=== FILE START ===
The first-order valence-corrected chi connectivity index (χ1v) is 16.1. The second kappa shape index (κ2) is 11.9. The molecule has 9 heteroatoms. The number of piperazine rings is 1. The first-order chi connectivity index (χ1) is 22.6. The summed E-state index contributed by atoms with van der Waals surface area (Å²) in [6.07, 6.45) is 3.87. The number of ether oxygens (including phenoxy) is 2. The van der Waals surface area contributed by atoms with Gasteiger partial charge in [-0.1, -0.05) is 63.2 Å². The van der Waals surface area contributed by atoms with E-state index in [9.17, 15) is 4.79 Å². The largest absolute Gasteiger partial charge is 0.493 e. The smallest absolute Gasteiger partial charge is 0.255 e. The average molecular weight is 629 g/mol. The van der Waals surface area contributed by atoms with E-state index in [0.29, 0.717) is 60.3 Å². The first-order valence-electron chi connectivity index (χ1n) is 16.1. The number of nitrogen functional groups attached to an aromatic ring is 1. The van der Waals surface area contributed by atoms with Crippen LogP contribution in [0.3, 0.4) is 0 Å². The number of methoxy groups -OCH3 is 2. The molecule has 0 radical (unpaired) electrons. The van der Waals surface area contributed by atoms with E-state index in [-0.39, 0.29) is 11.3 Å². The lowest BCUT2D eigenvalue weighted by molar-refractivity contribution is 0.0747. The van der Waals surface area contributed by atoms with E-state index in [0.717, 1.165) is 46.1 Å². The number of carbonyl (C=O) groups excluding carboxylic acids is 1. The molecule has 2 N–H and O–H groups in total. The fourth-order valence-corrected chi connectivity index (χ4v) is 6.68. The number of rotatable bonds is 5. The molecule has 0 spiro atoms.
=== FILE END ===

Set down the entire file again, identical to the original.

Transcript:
The first-order valence-corrected chi connectivity index (χ1v) is 16.1. The second kappa shape index (κ2) is 11.9. The molecule has 9 heteroatoms. The number of piperazine rings is 1. The first-order chi connectivity index (χ1) is 22.6. The summed E-state index contributed by atoms with van der Waals surface area (Å²) in [6.07, 6.45) is 3.87. The number of ether oxygens (including phenoxy) is 2. The van der Waals surface area contributed by atoms with Gasteiger partial charge in [-0.1, -0.05) is 63.2 Å². The van der Waals surface area contributed by atoms with E-state index in [9.17, 15) is 4.79 Å². The largest absolute Gasteiger partial charge is 0.493 e. The smallest absolute Gasteiger partial charge is 0.255 e. The average molecular weight is 629 g/mol. The van der Waals surface area contributed by atoms with E-state index in [0.29, 0.717) is 60.3 Å². The first-order valence-electron chi connectivity index (χ1n) is 16.1. The number of nitrogen functional groups attached to an aromatic ring is 1. The van der Waals surface area contributed by atoms with Crippen LogP contribution in [0.3, 0.4) is 0 Å². The number of methoxy groups -OCH3 is 2. The molecule has 0 radical (unpaired) electrons. The van der Waals surface area contributed by atoms with E-state index in [-0.39, 0.29) is 11.3 Å². The lowest BCUT2D eigenvalue weighted by molar-refractivity contribution is 0.0747. The van der Waals surface area contributed by atoms with E-state index in [0.717, 1.165) is 46.1 Å². The number of carbonyl (C=O) groups excluding carboxylic acids is 1. The molecule has 2 N–H and O–H groups in total. The fourth-order valence-corrected chi connectivity index (χ4v) is 6.68. The number of rotatable bonds is 5. The molecule has 0 spiro atoms.